Pact with rival DirecTV keeps sat biz alive, sez topper Ergen
NEW YORK — Survival was very much on the mind of Charlie Ergen on Monday as the EchoStar topper said he fears cable will soundly conquer the U.S. satellite TV biz unless his company is able to merge with larger rival DirecTV.
As the largest and second-largest players in the industry, the two would control more than 90% of the nation’s satellite TV households. But Ergen insisted that federal regulators must look at the entire pay TV landscape, including cable.
That would make EchoStar and DirecTV “No. 3 and No. 7 seven, not 1 and 2. This is about the TV market, not the satellite TV market,” he told reporters during a conference call to discuss his $32 billion unsolicited weekend bid for Hughes Electronics, which owns DirecTV.
Open to offers
Hughes parent GM said the automaker was reviewing the proposal and that its board “would give full consideration to any bona fide offer.” A GM spokeswoman said the company continues to negotiate with News Corp.
Regulators are seen as particularly concerned for rural sat customers who don’t have access to cable. But Ergen said it would be simple to put safeguards in place to protect them from price gouging — like a nationwide fee plan where rural subs pay the same as the lowest-paying customers in competitive markets.
“Cable is getting stronger. They have completed the transition to digital and are consolidating. … We have to be proactive and make sure our industry gets a fair shake,” he said.
However, Ergen said it’s unlikely EchoStar would pursue a combination with News Corp. if the Rupert Murdoch conglomerate wins the prize.
“We would continue to focus on the business we have. But I don’t think we would be as effective a competitor as we could be to the cable business.”
EchoStar is smaller, but it’s better run, more profitable and growing faster than DirecTV. People close to News Corp. acknowledge that Ergen wants the deal but speculate that he’s happy, meanwhile, to watch DirecTV deteriorate as he stalls Murdoch as long as possible.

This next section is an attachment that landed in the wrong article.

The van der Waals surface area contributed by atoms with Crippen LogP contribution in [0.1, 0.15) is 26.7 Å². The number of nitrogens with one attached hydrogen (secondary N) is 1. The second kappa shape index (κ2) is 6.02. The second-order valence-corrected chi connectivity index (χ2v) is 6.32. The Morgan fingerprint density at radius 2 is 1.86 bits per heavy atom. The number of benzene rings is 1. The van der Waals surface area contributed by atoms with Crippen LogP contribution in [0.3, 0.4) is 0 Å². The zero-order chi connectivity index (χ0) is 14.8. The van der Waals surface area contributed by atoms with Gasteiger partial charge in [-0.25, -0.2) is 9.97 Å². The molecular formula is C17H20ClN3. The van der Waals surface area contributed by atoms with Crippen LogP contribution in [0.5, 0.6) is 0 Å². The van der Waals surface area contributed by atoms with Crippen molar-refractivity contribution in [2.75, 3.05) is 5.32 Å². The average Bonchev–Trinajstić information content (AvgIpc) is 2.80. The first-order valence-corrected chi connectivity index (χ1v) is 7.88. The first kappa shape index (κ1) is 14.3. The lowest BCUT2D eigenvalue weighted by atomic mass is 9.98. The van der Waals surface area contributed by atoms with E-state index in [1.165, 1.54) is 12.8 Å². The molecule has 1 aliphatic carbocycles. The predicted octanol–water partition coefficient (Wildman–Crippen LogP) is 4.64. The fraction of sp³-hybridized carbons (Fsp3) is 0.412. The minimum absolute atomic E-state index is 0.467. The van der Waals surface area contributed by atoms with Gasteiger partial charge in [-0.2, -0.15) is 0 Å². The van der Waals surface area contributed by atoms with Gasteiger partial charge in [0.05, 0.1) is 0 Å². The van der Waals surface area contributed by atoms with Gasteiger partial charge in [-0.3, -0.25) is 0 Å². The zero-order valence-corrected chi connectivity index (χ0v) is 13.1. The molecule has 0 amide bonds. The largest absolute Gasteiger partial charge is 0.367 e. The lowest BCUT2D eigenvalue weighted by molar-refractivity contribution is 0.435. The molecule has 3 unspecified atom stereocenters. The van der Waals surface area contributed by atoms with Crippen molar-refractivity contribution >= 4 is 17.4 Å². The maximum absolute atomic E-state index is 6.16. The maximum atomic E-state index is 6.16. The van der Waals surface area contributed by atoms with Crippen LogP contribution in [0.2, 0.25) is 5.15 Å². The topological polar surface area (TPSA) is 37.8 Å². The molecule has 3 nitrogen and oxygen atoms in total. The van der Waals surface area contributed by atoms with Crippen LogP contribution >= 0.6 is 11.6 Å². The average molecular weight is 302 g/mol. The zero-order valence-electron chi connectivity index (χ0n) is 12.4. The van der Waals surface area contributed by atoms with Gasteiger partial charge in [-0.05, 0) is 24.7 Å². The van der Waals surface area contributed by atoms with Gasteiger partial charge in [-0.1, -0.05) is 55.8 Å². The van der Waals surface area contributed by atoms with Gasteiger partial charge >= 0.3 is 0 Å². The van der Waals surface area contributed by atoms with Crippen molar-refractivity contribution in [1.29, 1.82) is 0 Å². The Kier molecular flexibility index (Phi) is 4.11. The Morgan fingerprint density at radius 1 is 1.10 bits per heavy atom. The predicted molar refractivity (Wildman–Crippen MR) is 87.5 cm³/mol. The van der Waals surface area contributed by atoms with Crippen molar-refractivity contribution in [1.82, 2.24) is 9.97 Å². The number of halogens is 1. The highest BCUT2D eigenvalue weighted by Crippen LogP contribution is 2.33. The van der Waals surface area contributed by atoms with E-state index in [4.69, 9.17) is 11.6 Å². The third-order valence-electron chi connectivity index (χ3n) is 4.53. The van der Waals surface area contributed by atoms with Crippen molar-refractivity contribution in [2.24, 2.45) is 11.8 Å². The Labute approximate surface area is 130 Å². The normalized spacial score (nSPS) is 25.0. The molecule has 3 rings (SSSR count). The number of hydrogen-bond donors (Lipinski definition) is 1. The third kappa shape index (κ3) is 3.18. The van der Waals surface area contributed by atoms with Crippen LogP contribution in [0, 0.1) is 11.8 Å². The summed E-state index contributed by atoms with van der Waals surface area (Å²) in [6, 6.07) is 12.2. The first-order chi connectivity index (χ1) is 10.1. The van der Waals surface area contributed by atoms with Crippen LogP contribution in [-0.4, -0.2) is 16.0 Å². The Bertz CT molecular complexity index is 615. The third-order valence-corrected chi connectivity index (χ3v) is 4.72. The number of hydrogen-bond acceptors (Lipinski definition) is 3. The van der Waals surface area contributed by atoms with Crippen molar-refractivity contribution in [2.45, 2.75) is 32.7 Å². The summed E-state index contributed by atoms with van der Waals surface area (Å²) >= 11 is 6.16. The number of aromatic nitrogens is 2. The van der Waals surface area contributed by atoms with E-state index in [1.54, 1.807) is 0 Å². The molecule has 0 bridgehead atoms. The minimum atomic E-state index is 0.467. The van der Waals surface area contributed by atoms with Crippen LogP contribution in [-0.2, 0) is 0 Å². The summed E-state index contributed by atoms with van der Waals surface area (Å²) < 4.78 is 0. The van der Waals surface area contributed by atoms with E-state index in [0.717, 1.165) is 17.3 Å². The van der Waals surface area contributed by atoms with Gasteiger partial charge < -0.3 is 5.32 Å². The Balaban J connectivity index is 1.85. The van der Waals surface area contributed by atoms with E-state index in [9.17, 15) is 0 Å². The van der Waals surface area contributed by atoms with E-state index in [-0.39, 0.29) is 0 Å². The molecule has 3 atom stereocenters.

Ergen stressed that his hostile bid for Murdoch’s coveted asset isn’t personal.
“I think we have a very cordial relationship. I highly respect Mr. Murdoch and how he’s built his business and I’ve learned a lot from my association with him. Having said that, we have to do what’s good for our shareholders and he has to do what’s good for his shareholders and we both see an attractive asset in Hughes.”
He noted that News Corp. would face a whole host of its own regulatory issues should Hughes agree to merge with that company.
‘We want to be Switzerland’
“We have no intention of being a programmer. We want to be Switzerland. We’re going to (get) the best prices for you because we can negotiate that but we’re probably not going to buy sports teams and studio content,” he said.
EchoStar shares fell 5.4% to $28.79 on Monday; that’s to be expected as investors ponder the financial fallout from such a giant acquisition.
News Corp. eased 2.09% to $37.45 on fears a deal with DirecTV and plans for a global satellite empire could be delayed or even scuttled.
Hughes, which could become the object of a bidding war, rose 3.5% to $20.04.